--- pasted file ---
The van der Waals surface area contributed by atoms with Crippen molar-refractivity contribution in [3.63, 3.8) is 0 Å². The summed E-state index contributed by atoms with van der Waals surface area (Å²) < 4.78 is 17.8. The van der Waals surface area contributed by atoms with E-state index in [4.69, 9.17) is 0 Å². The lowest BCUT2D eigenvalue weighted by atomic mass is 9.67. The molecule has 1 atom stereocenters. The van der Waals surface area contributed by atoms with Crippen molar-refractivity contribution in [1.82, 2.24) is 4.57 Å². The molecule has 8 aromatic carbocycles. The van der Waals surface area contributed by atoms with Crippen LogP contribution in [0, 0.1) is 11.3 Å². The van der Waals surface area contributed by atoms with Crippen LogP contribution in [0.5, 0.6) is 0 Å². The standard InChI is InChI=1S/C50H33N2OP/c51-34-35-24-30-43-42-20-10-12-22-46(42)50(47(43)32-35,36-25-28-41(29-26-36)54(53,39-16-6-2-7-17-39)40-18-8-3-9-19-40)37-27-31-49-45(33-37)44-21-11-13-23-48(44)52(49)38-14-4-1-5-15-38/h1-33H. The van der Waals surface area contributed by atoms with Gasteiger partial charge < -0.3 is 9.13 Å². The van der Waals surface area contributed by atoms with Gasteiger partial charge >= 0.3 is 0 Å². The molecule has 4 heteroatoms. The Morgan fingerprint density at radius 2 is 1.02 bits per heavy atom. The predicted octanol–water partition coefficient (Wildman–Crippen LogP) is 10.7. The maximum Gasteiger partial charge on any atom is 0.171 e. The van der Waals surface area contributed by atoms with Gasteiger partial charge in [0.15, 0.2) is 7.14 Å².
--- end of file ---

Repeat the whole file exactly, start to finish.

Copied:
The van der Waals surface area contributed by atoms with Crippen molar-refractivity contribution in [3.63, 3.8) is 0 Å². The summed E-state index contributed by atoms with van der Waals surface area (Å²) < 4.78 is 17.8. The van der Waals surface area contributed by atoms with E-state index in [4.69, 9.17) is 0 Å². The lowest BCUT2D eigenvalue weighted by atomic mass is 9.67. The molecule has 1 atom stereocenters. The van der Waals surface area contributed by atoms with Crippen molar-refractivity contribution in [1.82, 2.24) is 4.57 Å². The molecule has 8 aromatic carbocycles. The van der Waals surface area contributed by atoms with Crippen LogP contribution in [0, 0.1) is 11.3 Å². The van der Waals surface area contributed by atoms with Crippen LogP contribution in [0.5, 0.6) is 0 Å². The standard InChI is InChI=1S/C50H33N2OP/c51-34-35-24-30-43-42-20-10-12-22-46(42)50(47(43)32-35,36-25-28-41(29-26-36)54(53,39-16-6-2-7-17-39)40-18-8-3-9-19-40)37-27-31-49-45(33-37)44-21-11-13-23-48(44)52(49)38-14-4-1-5-15-38/h1-33H. The van der Waals surface area contributed by atoms with Gasteiger partial charge < -0.3 is 9.13 Å². The van der Waals surface area contributed by atoms with Gasteiger partial charge >= 0.3 is 0 Å². The molecule has 4 heteroatoms. The Morgan fingerprint density at radius 2 is 1.02 bits per heavy atom. The predicted octanol–water partition coefficient (Wildman–Crippen LogP) is 10.7. The maximum Gasteiger partial charge on any atom is 0.171 e. The van der Waals surface area contributed by atoms with Gasteiger partial charge in [0.15, 0.2) is 7.14 Å².